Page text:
Making a breakthrough in bricks
Engineering student impresses judges with carbon-neutral masonry units formed using bacteria
Engineering student impresses judges with carbon-neutral masonry units formed using bacteriaBy Brian Caldwell Faculty of Engineering
A project inspired by a co-op work term on a construction crew has put a Waterloo Engineering student in the running for an international invention prize.
Adrian Simone, who is in his fourth year of the civil engineering program, was announced today as a national runner-up in the 2022 James Dyson Award competition for a proposal to make bricks using bacteria.
Bio-Brick, the project entered by startup MicroBuild Masonry, is now up against student inventions from 28 other countries for two top prizes of US $45,000. A short list of 20 international finalists will be announced in October from an initial field of almost 1,700 entries.
Simone was doing a co-op term as project manager for a crew laying asphalt when he was struck by the apparent impact of the hot, dirty work on the health of the workers.
“I started thinking there has to be a better way to do this,” he recalled.
Several pivots and iterations later, Simone is now working on a process that uses recycled aggregate and a natural microbial process to form it into masonry units with the same strength and durability as regular bricks.
Bio-Brick tackles two problems at once by reducing carbon emissions from production, a significant issue in the construction supplies industry, and the need for new raw materials in a carbon-neutral solution.
“The solution came from research on self-healing cement where microbes were used to fill gaps in cracked concrete,” Simone explained in his submission. “By readjusting this process we can create supplies with similar properties and a competitive price that makes the manufacturing process completely sustainable.
“There is a microbial process in which certain bacteria, in the right conditions, can create stone out of easy-to-find minerals. These bacteria are suspended in an aggregate and saturated using these minerals suspended in water.”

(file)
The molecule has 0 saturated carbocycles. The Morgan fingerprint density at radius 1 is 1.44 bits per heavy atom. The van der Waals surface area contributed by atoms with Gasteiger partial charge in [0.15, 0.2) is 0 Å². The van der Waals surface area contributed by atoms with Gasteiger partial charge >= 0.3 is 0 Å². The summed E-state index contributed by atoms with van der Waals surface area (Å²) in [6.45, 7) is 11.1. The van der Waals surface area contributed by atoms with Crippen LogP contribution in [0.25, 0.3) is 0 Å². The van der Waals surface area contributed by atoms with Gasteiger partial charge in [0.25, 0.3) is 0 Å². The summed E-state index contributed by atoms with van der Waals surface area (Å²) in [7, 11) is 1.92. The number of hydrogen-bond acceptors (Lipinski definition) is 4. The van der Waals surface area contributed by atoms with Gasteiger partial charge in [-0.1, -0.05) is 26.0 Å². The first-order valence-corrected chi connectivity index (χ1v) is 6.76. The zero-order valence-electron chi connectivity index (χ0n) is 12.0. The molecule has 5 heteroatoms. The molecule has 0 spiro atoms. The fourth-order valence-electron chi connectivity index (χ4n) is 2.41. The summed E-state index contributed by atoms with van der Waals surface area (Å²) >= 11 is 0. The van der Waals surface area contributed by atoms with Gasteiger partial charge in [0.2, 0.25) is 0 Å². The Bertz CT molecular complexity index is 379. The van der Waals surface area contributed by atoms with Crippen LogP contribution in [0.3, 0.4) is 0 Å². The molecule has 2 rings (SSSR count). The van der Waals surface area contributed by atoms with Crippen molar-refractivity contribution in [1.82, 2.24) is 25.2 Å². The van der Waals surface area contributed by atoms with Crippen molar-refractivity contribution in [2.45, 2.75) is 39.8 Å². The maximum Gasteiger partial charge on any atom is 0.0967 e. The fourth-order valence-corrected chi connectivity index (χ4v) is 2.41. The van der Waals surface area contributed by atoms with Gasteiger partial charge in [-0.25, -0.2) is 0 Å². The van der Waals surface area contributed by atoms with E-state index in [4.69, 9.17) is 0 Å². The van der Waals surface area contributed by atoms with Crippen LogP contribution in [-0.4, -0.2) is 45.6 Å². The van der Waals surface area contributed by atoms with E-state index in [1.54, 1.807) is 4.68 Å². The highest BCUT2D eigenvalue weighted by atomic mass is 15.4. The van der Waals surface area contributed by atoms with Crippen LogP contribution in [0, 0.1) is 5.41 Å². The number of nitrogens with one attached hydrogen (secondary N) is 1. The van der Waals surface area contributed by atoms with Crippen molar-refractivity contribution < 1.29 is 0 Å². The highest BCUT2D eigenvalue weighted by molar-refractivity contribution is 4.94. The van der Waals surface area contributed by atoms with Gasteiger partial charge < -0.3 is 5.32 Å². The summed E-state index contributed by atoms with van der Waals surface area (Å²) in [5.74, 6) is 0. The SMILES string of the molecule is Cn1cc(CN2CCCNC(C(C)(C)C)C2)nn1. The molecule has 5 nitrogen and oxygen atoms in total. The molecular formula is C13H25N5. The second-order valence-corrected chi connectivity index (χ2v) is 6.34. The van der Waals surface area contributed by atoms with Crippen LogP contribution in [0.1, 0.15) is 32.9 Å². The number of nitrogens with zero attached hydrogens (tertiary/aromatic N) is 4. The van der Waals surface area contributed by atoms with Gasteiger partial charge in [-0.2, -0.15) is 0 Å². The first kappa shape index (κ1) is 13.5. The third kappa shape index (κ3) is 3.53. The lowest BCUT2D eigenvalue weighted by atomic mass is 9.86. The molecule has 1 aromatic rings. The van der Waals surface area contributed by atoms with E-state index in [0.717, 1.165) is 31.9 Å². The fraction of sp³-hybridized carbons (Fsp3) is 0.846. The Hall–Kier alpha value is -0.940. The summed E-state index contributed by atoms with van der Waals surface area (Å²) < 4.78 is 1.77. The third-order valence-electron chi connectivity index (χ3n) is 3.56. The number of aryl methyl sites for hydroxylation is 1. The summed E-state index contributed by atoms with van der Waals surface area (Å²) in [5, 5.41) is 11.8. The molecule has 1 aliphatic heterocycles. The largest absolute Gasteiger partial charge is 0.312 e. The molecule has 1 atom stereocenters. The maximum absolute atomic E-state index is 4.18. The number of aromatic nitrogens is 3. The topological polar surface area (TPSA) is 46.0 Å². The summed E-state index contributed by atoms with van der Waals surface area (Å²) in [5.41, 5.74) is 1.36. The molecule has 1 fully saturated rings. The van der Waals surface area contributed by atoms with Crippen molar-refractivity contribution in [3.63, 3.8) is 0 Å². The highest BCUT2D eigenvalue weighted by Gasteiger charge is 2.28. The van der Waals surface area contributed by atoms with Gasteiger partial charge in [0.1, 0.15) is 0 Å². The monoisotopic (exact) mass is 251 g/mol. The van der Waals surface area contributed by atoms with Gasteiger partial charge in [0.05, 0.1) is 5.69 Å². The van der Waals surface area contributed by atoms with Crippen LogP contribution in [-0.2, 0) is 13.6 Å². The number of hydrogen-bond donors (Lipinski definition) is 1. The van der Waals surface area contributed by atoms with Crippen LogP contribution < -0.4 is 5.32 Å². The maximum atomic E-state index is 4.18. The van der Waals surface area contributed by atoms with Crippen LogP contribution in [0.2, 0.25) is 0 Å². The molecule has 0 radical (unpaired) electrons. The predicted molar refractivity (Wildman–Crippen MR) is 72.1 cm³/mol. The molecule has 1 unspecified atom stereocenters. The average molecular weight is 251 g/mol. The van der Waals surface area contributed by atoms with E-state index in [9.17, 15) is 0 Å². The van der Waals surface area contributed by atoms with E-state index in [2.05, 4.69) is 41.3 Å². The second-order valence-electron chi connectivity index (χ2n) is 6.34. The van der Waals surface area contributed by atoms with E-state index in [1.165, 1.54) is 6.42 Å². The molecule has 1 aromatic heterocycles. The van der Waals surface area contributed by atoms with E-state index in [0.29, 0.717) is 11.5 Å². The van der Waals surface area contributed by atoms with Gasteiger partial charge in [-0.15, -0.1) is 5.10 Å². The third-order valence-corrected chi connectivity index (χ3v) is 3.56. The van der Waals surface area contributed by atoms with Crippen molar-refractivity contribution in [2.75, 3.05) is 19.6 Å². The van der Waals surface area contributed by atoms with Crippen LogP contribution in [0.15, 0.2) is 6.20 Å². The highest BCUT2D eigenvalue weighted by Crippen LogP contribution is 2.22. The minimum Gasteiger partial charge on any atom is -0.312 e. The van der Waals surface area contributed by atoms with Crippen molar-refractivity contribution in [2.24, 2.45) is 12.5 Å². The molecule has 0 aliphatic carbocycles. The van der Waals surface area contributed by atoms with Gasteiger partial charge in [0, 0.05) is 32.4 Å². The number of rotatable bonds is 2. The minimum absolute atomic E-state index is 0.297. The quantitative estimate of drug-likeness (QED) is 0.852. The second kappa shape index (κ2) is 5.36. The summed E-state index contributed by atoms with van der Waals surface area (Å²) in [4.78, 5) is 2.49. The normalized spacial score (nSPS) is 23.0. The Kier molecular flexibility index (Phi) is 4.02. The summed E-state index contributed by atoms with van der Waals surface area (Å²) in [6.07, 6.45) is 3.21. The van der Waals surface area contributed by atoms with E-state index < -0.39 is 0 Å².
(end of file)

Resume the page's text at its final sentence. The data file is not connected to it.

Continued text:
Waterloo Engineering has a long track record of success in the annual competition, which was launched by James Dyson, inventor of the popular bagless vacuum cleaner, to challenge university students to develop innovative products that solve problems.
“Young design engineers have the ability to develop tangible technologies that can change lives,” he said. “The James Dyson Award rewards those who have the persistence and tenacity to develop their ideas.”
Last year, two recent nanotechnology engineering graduates of Waterloo Engineering – Anneke van Heuven (BASc ’21) and Elias Trouyet (BASc ’21) – made the list of 20 international finalists for a flame-retardant product inspired by seaweed and that they pursued with a startup company called AlgoBio.
MicroBuild Masonry, which was co-founded by Rania Al-Sheikhly, a master of business, entrepreneurship and technology (MBET) student at Waterloo, previously enjoyed success in pitch contests through the Velocity incubator and the Conrad School of Entrepreneurship and Business.
"Having exposure on this level is incredibly helpful," Simone said of its success so far in the Dyson contest. "It tells us that what we are doing is something that people are interested in learning about and that can lead to a lot more opportunities."
Main photo by Andre Moura from Pexels
The University of Waterloo acknowledges that much of our work takes place on the traditional territory of the Neutral, Anishinaabeg and Haudenosaunee peoples. Our main campus is situated on the Haldimand Tract, the land granted to the Six Nations that includes six miles on each side of the Grand River. Our active work toward reconciliation takes place across our campuses through research, learning, teaching, and community building, and is co-ordinated within the Office of Indigenous Relations.